Initial Prototype testing in KSP 1.05. Promising start. Launches to orbit well with fuel to spare for operations. Need to work on possible trade-off between fuel and cargo capacity. Massive failure during de-orbit testing could be due as much to pilot inexperience with design and flight plan design as to any failure in actual design.
Prototype 1 destroyed. Prototype 2 in construction. 
 





THUNDERBIRD 4:
Prototype released in KSP 1.05. Fits inside TB2's cargo bay for transport to any ocean on Kerbin. Successful design. May evolve a bit over time. But the basic design is sound. Grapplers,supplementary equipment bay and airlock for rescuing Kerbals make this a versatile design. 

Prototype 1


 




THUNDERBIRD 5:
It's a Space Station. As for flying, it's only got to do so ONCE, then it gets to stay up there. What features should a KSP Thunderbird 5 station have, anyway? Communications hub, obviously. Remote tech parts mods? Fuel depot for TB3 would be obvious. Anything else? I'm actually more partial to the new Thunderbirds are Go style than the original for this one.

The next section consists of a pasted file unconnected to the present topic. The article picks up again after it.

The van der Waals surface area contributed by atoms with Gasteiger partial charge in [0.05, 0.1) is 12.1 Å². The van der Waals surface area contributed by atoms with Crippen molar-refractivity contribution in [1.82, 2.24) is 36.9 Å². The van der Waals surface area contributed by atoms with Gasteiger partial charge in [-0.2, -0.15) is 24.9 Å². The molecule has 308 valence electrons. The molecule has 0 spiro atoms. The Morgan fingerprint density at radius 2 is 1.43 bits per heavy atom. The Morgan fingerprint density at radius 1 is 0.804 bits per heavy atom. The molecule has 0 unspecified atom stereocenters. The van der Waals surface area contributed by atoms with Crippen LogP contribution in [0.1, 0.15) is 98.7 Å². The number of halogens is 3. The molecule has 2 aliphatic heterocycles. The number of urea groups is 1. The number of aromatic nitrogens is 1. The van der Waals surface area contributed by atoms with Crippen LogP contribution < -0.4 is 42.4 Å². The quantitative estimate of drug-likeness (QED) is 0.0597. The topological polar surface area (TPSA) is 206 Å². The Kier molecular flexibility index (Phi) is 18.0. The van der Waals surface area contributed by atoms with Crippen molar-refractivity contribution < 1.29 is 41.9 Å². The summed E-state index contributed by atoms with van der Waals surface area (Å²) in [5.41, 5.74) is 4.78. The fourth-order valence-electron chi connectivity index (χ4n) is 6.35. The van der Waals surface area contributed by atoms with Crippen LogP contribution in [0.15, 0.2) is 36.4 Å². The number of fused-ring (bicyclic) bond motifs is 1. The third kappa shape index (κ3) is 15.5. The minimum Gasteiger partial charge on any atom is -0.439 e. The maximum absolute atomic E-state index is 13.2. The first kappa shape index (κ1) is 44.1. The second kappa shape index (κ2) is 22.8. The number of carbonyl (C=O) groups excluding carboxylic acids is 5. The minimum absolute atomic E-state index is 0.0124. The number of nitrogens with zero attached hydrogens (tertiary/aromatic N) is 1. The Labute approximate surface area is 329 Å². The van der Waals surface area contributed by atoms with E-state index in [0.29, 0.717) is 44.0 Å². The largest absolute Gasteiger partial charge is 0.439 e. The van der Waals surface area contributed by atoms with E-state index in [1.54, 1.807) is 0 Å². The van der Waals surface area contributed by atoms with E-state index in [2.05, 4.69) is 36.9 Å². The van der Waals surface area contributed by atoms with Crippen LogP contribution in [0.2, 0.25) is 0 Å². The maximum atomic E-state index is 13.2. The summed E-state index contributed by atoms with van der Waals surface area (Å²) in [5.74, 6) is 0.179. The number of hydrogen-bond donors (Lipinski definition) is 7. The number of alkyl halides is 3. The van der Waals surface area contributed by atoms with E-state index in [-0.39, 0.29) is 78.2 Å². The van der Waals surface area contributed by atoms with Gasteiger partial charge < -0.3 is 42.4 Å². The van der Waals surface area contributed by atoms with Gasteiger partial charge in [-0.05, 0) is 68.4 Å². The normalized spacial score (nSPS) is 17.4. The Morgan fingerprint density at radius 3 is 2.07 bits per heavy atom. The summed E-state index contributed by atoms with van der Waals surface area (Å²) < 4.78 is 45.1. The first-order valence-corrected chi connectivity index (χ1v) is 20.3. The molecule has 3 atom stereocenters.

Anybody got anything that they want to load onto Thunderbird 2 for transport? As long as it fits in the bay, it ought to work. :)


Lastly - anybody game to recreate Thunderbird S from the new series? 

Edited by Logan.Darklighter
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Well I was determined to make TB2 work - and work RIGHT this time. Not just fly - but fly much more like in the source material. And that meant being able to VTOL as well as take off and land conventionally, not just STOL. 

Well - I succeeded! 

This version of TB2 is a little "beefier" than my last version. In terms of proportions, I was inspired both by the original and the new TB2 from the current "Thunderbirds are Go!" series currently playing on ITV. She sits very low to the ground on her landing gear. Not quite as low as either of the originals. But about as low as possible and practical. And she has larger sides and air-scoops. 

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She's got the piston jacks, and an underside bay. This time around, I'm considering making pre-made containers that'll fit inside on rails or some other IR Robotics contrivance. 

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And this time Thunderbird 2 CAN take off vertically! Mind you, you do have to be about 60% fuel load on an empty cargo bay to so so. Varying Fuel loads will be necessary for heavier payloads. But it CAN be done!